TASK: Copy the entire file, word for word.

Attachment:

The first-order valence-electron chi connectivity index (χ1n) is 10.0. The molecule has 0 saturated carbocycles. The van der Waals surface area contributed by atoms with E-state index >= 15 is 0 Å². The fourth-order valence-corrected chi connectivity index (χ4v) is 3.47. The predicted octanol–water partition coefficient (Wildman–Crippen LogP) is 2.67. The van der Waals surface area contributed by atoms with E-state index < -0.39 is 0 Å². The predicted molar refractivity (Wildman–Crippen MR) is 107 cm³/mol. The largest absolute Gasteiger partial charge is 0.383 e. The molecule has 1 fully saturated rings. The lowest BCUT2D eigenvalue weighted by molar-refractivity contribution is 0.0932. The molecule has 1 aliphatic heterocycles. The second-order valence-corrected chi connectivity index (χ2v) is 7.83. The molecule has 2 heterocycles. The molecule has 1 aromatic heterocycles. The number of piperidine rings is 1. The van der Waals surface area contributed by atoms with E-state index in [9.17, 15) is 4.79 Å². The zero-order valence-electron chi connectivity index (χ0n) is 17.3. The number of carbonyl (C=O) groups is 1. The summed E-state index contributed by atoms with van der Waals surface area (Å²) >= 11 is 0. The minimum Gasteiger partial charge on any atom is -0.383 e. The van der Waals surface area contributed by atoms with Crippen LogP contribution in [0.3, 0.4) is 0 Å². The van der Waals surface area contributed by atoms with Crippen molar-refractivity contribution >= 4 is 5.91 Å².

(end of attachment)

The first-order valence-electron chi connectivity index (χ1n) is 10.0. The molecule has 0 saturated carbocycles. The van der Waals surface area contributed by atoms with E-state index >= 15 is 0 Å². The fourth-order valence-corrected chi connectivity index (χ4v) is 3.47. The predicted octanol–water partition coefficient (Wildman–Crippen LogP) is 2.67. The van der Waals surface area contributed by atoms with E-state index < -0.39 is 0 Å². The predicted molar refractivity (Wildman–Crippen MR) is 107 cm³/mol. The largest absolute Gasteiger partial charge is 0.383 e. The molecule has 1 fully saturated rings. The lowest BCUT2D eigenvalue weighted by molar-refractivity contribution is 0.0932. The molecule has 1 aliphatic heterocycles. The second-order valence-corrected chi connectivity index (χ2v) is 7.83. The molecule has 2 heterocycles. The molecule has 1 aromatic heterocycles. The number of piperidine rings is 1. The van der Waals surface area contributed by atoms with E-state index in [9.17, 15) is 4.79 Å². The zero-order valence-electron chi connectivity index (χ0n) is 17.3. The number of carbonyl (C=O) groups is 1. The summed E-state index contributed by atoms with van der Waals surface area (Å²) >= 11 is 0. The minimum Gasteiger partial charge on any atom is -0.383 e. The van der Waals surface area contributed by atoms with Crippen LogP contribution in [0.3, 0.4) is 0 Å². The van der Waals surface area contributed by atoms with Crippen molar-refractivity contribution >= 4 is 5.91 Å².